Definition of Lactose Intolerance
While milk is not necessary to a cat's diet, it can be a treat if given from time to time. However, some pets cannot tolerate milk because they do not produce an enzyme called lactase. Lactase helps with the digestion of lactose, which is found in milk. After weaning, the level of lactase activity falls to about 10 per cent of its peak activity. In some animals, diarrhea will occur if more lactose (i.e. milk) is consumed than the pet can digest. This is called "lactose intolerance".
Lactose Intolerance, a common digestive disorder, is caused by the inability to break down the sugar in milk. That undigested sugar forms the perfect environment for bacteria to form in the intestinal tract and attack the stomach. cat and cat owners should be aware of the symptoms so they can remove all dairy products immediately from their pet’s diet if they think lactose intolerance is at work.
Causes of Lactose Intolerance
When adult cats eat milk or cheese, many of them will develop lactose intolerance symptoms such as gas, bloat, abdominal pain, and loose bowel movements. The reason that most cats experience these symptoms when they eat dairy products is that their digestive symptoms are not designed to handle these types of foods.
Cats are pure carnivores. This means that cats survive off of a diet of meat, tissue, and bone marrow. The digestive system of the cat does not easily digest rich foods such as milk and cheese products, and cats in nature never eat the lactose sugars in these products in the wild.
While kittens are able digest milk, this is due to the undeveloped digestive system of the young kitten. All mammals have digestive symptoms at a young age that are designed to digest their mother’s milk or a synthetic form of the milk. As mammals age, their digestive systems mature as well, and they are no longer able to properly digest rich dairy foods.
Symptoms of Lactose Intolerance
The most common and overt signs of lactose intolerance are vomiting and diarrhea, which isn’t surprising because the digestive system isn’t working properly. Sometimes a cat will drink excess amounts of water because lactose intolerance can also cause dehydration.
Since lactose intolerance is essentially an allergic reaction, owners should also look for the signs one might more often associate with allergies. For instance, if the cat or cat licks its paws or rubs its face on the floor, then its skin is clearly irritated and itchy, and this could be the result of lactose intolerance if dairy products are indeed a staple of the pet’s diet. It’s also possible that other allergic reactions like a mucus discharge from the eye or nose could occur, although this is less common.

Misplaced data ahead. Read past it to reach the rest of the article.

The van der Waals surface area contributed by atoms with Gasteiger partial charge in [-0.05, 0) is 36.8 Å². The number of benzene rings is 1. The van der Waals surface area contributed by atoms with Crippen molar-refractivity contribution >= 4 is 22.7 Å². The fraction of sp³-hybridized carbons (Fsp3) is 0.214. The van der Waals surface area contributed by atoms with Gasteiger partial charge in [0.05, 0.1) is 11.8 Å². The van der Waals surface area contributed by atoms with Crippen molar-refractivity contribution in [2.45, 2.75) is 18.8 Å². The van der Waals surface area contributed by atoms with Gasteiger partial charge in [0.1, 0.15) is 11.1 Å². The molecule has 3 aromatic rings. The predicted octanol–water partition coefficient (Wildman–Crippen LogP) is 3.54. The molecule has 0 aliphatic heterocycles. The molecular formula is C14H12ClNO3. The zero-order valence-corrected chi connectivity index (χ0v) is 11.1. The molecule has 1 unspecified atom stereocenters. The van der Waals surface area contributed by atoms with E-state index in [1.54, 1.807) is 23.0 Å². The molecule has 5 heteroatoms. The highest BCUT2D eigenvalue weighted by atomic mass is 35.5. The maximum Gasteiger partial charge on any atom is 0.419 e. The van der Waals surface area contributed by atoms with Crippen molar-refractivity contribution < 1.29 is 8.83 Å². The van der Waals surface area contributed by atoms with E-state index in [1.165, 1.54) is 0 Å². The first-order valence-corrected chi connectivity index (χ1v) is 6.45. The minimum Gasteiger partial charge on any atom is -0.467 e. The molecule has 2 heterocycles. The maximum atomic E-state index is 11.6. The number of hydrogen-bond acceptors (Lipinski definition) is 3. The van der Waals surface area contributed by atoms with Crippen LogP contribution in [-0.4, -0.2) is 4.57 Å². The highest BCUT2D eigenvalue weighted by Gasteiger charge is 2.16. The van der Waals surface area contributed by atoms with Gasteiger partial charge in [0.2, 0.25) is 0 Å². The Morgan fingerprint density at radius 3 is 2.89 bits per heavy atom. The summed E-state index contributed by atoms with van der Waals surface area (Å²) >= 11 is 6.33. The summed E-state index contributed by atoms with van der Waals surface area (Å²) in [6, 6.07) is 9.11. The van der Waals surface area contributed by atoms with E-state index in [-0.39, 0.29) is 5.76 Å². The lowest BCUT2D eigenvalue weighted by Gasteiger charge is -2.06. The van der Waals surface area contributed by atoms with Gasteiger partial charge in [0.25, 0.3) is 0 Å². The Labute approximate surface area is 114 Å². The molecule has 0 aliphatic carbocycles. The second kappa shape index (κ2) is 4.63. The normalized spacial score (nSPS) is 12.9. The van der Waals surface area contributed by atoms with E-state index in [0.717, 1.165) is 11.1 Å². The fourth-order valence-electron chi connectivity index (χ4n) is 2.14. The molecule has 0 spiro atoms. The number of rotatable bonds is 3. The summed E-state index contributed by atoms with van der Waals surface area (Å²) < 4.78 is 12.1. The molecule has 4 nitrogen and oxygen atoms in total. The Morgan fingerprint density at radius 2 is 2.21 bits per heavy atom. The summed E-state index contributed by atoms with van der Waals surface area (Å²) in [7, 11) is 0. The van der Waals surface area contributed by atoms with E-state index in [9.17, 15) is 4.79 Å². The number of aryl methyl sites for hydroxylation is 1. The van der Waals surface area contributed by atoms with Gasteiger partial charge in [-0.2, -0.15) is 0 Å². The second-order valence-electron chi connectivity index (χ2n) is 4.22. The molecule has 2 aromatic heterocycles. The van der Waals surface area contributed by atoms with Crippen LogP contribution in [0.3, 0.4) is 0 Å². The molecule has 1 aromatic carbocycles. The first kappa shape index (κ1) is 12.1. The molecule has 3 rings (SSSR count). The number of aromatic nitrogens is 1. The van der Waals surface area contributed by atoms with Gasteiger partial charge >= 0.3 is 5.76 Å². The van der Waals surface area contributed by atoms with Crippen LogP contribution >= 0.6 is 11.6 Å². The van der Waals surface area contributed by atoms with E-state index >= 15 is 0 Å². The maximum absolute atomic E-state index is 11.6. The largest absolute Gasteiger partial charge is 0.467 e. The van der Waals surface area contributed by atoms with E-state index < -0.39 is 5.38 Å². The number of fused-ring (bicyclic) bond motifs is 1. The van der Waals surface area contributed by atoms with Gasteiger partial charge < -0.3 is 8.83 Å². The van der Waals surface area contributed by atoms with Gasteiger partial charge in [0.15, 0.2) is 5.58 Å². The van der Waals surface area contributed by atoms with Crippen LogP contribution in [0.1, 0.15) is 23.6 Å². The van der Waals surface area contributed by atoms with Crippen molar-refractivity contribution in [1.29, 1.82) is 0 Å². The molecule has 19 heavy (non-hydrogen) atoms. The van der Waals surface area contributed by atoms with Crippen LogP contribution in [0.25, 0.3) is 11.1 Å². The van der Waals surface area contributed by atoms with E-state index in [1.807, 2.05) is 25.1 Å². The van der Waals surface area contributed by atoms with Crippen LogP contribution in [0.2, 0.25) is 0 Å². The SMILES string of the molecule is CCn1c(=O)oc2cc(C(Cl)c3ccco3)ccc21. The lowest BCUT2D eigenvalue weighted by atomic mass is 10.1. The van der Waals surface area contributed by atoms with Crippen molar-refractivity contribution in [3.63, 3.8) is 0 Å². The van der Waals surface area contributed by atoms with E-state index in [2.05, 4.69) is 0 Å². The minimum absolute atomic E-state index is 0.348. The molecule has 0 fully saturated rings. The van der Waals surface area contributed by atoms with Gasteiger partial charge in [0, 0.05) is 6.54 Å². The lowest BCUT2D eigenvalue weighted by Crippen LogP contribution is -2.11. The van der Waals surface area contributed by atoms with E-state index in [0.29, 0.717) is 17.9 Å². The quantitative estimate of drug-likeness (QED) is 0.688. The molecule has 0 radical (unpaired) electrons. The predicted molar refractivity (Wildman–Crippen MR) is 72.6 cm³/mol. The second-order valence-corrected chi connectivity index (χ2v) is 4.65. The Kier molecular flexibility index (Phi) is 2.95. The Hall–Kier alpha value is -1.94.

Other dairy products can have a different effect. Cheese, for example, can cause constipation. This problem manifests itself in the cat and/or cat straining to have regular bowel movements and small, hard, and dry feces.
Even puppies and kittens, who can obviously tolerate their mother’s milk, are not necessarily immune to this problem. Puppies and kittens are often allergic to cow’s milk, but not their mother’s milk. This can lead to diarrhea and the pet being unable to wait until it’s outside to have a bowel movement. The best rule of thumb for a cat and/or cat owner is to severely limit or simply eliminate dairy products from their pet’s diet.
Some cats can handle the occasional bowl of milk with no problems, while other cats may have severe reactions to dairy products. The cause of this disparity is most likely due to slight genetic differences between cats.
Pets with milk intolerance can still consume dairy products under certain circumstances. For example, dairy products such as cheese (including cottage cheese) and unpasteurized yogurt usually have the lactose removed or have it partially broken down through bacterial action. As a result, these products are often well tolerated by cats that would otherwise get diarrhea after drinking milk.
It should be stated that neither boiling milk nor the use of skim milk affects an animal's ability to tolerate milk, since the lactose content remains unchanged in either case. The same applies to pasteurized yogurt and cultured milk (e.g. buttermilk), neither of which is well tolerated by lactase-deficient pets.